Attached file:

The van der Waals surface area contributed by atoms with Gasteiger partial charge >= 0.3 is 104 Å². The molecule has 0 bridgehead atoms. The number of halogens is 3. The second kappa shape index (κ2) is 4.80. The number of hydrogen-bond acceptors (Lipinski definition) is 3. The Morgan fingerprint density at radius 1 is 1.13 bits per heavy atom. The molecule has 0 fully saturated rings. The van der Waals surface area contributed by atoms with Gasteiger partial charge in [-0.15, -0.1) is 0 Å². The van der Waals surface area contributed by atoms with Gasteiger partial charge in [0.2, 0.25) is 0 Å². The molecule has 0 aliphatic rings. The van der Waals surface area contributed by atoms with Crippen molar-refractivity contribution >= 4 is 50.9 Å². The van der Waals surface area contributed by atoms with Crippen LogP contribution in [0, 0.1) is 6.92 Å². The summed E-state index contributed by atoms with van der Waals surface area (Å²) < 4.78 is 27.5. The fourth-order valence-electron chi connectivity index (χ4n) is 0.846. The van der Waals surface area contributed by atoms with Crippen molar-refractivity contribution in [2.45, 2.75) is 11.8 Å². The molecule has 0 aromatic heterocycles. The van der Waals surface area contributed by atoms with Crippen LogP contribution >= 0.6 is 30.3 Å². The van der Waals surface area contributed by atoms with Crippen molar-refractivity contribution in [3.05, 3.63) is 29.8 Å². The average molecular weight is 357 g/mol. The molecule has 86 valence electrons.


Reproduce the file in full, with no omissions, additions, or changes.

The van der Waals surface area contributed by atoms with Gasteiger partial charge >= 0.3 is 104 Å². The molecule has 0 bridgehead atoms. The number of halogens is 3. The second kappa shape index (κ2) is 4.80. The number of hydrogen-bond acceptors (Lipinski definition) is 3. The Morgan fingerprint density at radius 1 is 1.13 bits per heavy atom. The molecule has 0 fully saturated rings. The van der Waals surface area contributed by atoms with Gasteiger partial charge in [-0.15, -0.1) is 0 Å². The van der Waals surface area contributed by atoms with Gasteiger partial charge in [0.2, 0.25) is 0 Å². The molecule has 0 aliphatic rings. The van der Waals surface area contributed by atoms with Crippen molar-refractivity contribution >= 4 is 50.9 Å². The van der Waals surface area contributed by atoms with Crippen LogP contribution in [0, 0.1) is 6.92 Å². The summed E-state index contributed by atoms with van der Waals surface area (Å²) < 4.78 is 27.5. The fourth-order valence-electron chi connectivity index (χ4n) is 0.846. The van der Waals surface area contributed by atoms with Crippen molar-refractivity contribution in [2.45, 2.75) is 11.8 Å². The molecule has 0 aromatic heterocycles. The van der Waals surface area contributed by atoms with Crippen LogP contribution >= 0.6 is 30.3 Å². The van der Waals surface area contributed by atoms with Crippen molar-refractivity contribution in [3.05, 3.63) is 29.8 Å². The average molecular weight is 357 g/mol. The molecule has 86 valence electrons.